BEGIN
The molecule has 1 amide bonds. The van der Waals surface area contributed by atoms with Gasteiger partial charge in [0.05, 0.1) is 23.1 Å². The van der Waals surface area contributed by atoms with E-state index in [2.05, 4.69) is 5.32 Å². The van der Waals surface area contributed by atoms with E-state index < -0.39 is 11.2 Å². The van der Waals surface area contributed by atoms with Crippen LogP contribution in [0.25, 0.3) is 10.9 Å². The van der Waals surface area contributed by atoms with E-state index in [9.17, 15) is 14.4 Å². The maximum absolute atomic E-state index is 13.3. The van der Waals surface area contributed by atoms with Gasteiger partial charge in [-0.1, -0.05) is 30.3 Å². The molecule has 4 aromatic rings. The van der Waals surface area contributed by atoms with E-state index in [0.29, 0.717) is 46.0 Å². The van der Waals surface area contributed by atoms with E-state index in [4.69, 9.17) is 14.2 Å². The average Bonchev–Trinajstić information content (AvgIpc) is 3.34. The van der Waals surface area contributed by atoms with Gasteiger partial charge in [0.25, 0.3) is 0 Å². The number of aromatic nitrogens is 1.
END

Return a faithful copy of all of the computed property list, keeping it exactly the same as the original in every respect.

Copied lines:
The molecule has 1 amide bonds. The van der Waals surface area contributed by atoms with Gasteiger partial charge in [0.05, 0.1) is 23.1 Å². The van der Waals surface area contributed by atoms with E-state index in [2.05, 4.69) is 5.32 Å². The van der Waals surface area contributed by atoms with E-state index < -0.39 is 11.2 Å². The van der Waals surface area contributed by atoms with Crippen LogP contribution in [0.25, 0.3) is 10.9 Å². The van der Waals surface area contributed by atoms with E-state index in [9.17, 15) is 14.4 Å². The maximum absolute atomic E-state index is 13.3. The van der Waals surface area contributed by atoms with Gasteiger partial charge in [-0.1, -0.05) is 30.3 Å². The molecule has 4 aromatic rings. The van der Waals surface area contributed by atoms with E-state index in [0.29, 0.717) is 46.0 Å². The van der Waals surface area contributed by atoms with E-state index in [4.69, 9.17) is 14.2 Å². The average Bonchev–Trinajstić information content (AvgIpc) is 3.34. The van der Waals surface area contributed by atoms with Gasteiger partial charge in [0.25, 0.3) is 0 Å². The number of aromatic nitrogens is 1.